A pretty spectacular science experiment: how to make an Incredible Egg Geode.
Your egg geode is formed through a process called sedimentation. The heated alum solution contains suspended particles of alum powder and as the solution cools, these particles of alum begin settling. When the alum particles settle towards the bottom of the beaker or glass, they begin crystallizing. With the alum-covered egg at the bottom, the alum particles from the solution begin attaching themselves to the egg. Covering your egg in alum powder beforehand gives the suspended alum particles a surface to which they can more readily attach themselves. The particles that settle onto the surface of the egg crystallize, and you will also see crystallization on the bottom and sides of the beaker or glass.
This video demonstrates how to tie a Figure 8 knot, one of the Basic 8 knots that lead to a huge catalog of useful tying skills for boating, climbing, scouting, search and rescue, and more.
The Figure 8 is a stopper knot — it prevents the end of a rope sliding through a pulley or it can be used to add security to another knot. It is relatively easy to undo, is preferred to the Overhand Knot, but is not as secure as the Double Overhand.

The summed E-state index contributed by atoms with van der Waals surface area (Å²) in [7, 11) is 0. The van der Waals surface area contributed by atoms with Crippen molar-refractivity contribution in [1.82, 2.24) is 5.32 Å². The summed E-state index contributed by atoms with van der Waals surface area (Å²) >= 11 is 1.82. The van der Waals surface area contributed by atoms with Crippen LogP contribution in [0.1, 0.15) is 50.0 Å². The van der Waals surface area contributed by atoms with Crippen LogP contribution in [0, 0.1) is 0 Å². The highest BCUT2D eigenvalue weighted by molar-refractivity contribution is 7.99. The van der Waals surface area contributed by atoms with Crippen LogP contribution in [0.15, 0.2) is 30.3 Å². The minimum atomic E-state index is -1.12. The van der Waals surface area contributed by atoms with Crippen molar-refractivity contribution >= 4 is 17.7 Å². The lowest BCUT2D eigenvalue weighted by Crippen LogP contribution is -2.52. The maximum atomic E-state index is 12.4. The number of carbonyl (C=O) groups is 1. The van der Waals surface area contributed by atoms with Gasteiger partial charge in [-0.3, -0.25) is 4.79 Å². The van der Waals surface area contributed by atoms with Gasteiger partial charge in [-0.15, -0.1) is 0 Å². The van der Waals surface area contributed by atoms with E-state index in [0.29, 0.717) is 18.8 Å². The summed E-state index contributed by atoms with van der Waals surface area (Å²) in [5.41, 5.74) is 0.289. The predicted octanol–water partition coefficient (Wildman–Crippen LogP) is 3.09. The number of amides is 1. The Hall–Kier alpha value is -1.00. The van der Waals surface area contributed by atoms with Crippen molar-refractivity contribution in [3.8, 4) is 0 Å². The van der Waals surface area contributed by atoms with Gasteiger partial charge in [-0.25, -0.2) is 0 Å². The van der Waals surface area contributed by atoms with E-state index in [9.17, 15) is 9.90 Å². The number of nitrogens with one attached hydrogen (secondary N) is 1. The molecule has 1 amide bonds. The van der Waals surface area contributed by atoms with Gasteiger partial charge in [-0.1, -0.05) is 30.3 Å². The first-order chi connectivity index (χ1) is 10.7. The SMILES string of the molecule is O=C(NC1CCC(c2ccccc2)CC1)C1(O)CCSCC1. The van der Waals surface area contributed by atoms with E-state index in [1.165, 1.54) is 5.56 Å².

These videos are from AnimatedKnots.com, where they believe that it’s “Better to know a knot and not need it, than need a knot and not know it.” And don’t forget, safety first!
Photographer Dan Finnerty’s time lapse view of comet Pan-STARRS over Southern California is breath-taking. The colorful sunset and moon setting doesn’t hurt either. Full screen!
The comet is called C/2011 L4 PANSTARRS, and it’s a frozen ball of dirt with a long tail made of debris. PANSTARRS isn’t coming very close to our planet –the closest it gets is 170 million kilometers, more than 400 times the distance between the Earth and the Moon. But the comet’s tail is roughly ten times longer than the Earth is wide, and as it passes through our neighborhood all that ice and dust reflects light, so the comet shines bright in the night sky.
…PANSTARRS will remain in our night sky through the end of the month.
Nasa has this helpful graphic in their ScienceCasts: A Naked-Eye Comet so that you might catch a glimpse before the view grows dim.
via Wired Science.